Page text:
Fair to Partly Cloudy
While the cloud is often referred to in singular fashion, the reality is that enterprises looking to embrace cloud computing can choose from some very different approaches, each providing specific benefits—and challenges. This paper will describe IaaS, PaaS, and SaaS, revealing the unique characteristics of these cloud service delivery models. In addition, it will detail the distinct monitoring responsibilities and challenges of each model, and describe the specific capabilities organizations need to maximize the benefits of their cloud implementations.
The hype surrounding cloud computing has been enormous, but this is a case where the reality may in fact eclipse some of the most optimistic projections—the potential is that significant. Enterprises of virtually every size and type either already have or soon will be adopting cloud services in some fashion. Cloud adoption is already pervasive when factoring in SaaS services, which have been mainstays in hundreds of thousands of enterprises since long before the “cloud” terminology materialized. Further, analysts predict that, by 2012, cloud-based services will account for at least 50% of the new demand for managed IT infrastructure services.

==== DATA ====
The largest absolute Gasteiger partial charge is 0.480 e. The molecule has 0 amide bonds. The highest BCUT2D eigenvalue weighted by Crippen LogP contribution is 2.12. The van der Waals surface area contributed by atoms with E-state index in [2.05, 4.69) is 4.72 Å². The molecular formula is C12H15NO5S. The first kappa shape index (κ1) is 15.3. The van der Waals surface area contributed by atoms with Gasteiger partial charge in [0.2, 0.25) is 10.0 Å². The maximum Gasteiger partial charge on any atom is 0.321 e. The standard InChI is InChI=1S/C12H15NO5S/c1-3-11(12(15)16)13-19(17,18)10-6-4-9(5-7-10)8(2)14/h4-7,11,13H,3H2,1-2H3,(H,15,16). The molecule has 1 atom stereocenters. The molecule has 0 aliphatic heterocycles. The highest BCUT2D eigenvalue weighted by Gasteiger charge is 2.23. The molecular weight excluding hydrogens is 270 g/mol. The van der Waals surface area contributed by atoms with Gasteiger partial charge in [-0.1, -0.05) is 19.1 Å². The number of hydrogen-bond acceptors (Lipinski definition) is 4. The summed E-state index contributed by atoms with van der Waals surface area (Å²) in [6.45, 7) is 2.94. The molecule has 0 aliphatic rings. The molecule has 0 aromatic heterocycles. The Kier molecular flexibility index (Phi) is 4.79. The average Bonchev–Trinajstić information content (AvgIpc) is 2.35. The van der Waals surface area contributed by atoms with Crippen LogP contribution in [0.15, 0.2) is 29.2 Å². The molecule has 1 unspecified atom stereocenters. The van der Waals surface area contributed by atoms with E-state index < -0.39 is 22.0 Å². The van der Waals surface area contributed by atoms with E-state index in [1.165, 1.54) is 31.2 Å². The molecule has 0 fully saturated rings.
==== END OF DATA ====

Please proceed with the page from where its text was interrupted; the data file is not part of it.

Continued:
Why is the move to cloud computing so compelling?
Organizations choose to adopt cloud computing for several reasons:
- Cost savings. Compared with traditional software installations, organizations can save 50% or more when deploying applications in cloud environments.
- Speed. Many cloud initiatives can go from start to production in days, rather than the lengthy deployment cycles of traditional infrastructure implementations.
- Reduced overhead. Organizations can eliminate the time and expense of hardware and software procurement—and ongoing maintenance, support, and upgrades.
- Flexibility. Organizations can accommodate spikes in computing demand—without over-provisioning during non-peak periods—and only pay for resources used.